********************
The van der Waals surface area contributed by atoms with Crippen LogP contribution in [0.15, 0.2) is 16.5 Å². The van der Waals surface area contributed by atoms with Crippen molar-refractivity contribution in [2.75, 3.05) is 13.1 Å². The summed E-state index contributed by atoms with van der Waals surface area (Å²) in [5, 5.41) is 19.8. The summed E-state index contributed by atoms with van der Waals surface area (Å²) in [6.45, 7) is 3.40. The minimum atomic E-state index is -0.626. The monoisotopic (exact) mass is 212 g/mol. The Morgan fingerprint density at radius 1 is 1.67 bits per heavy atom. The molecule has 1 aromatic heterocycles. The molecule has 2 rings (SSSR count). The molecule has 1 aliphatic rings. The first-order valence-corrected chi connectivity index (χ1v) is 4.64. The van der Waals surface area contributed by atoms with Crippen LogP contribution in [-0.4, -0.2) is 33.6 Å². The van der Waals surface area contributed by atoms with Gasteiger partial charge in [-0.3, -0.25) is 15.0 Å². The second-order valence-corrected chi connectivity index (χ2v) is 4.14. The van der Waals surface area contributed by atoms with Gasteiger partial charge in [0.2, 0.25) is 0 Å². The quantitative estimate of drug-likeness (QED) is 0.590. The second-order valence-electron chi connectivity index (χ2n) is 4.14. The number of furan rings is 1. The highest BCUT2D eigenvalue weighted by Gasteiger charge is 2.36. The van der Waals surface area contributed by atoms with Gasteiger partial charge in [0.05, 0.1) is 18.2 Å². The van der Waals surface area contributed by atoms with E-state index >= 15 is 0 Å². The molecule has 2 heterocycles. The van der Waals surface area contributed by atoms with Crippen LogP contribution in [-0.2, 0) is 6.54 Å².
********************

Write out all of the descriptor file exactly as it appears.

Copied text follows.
The van der Waals surface area contributed by atoms with Crippen LogP contribution in [0.15, 0.2) is 16.5 Å². The van der Waals surface area contributed by atoms with Crippen molar-refractivity contribution in [2.75, 3.05) is 13.1 Å². The summed E-state index contributed by atoms with van der Waals surface area (Å²) in [5, 5.41) is 19.8. The summed E-state index contributed by atoms with van der Waals surface area (Å²) in [6.45, 7) is 3.40. The minimum atomic E-state index is -0.626. The monoisotopic (exact) mass is 212 g/mol. The Morgan fingerprint density at radius 1 is 1.67 bits per heavy atom. The molecule has 1 aromatic heterocycles. The molecule has 2 rings (SSSR count). The molecule has 1 aliphatic rings. The first-order valence-corrected chi connectivity index (χ1v) is 4.64. The van der Waals surface area contributed by atoms with Crippen LogP contribution in [-0.4, -0.2) is 33.6 Å². The van der Waals surface area contributed by atoms with Gasteiger partial charge in [-0.3, -0.25) is 15.0 Å². The second-order valence-corrected chi connectivity index (χ2v) is 4.14. The van der Waals surface area contributed by atoms with Gasteiger partial charge in [0.2, 0.25) is 0 Å². The quantitative estimate of drug-likeness (QED) is 0.590. The second-order valence-electron chi connectivity index (χ2n) is 4.14. The number of furan rings is 1. The highest BCUT2D eigenvalue weighted by Gasteiger charge is 2.36. The van der Waals surface area contributed by atoms with Gasteiger partial charge in [0.05, 0.1) is 18.2 Å². The van der Waals surface area contributed by atoms with E-state index >= 15 is 0 Å². The molecule has 2 heterocycles. The van der Waals surface area contributed by atoms with Crippen LogP contribution in [-0.2, 0) is 6.54 Å².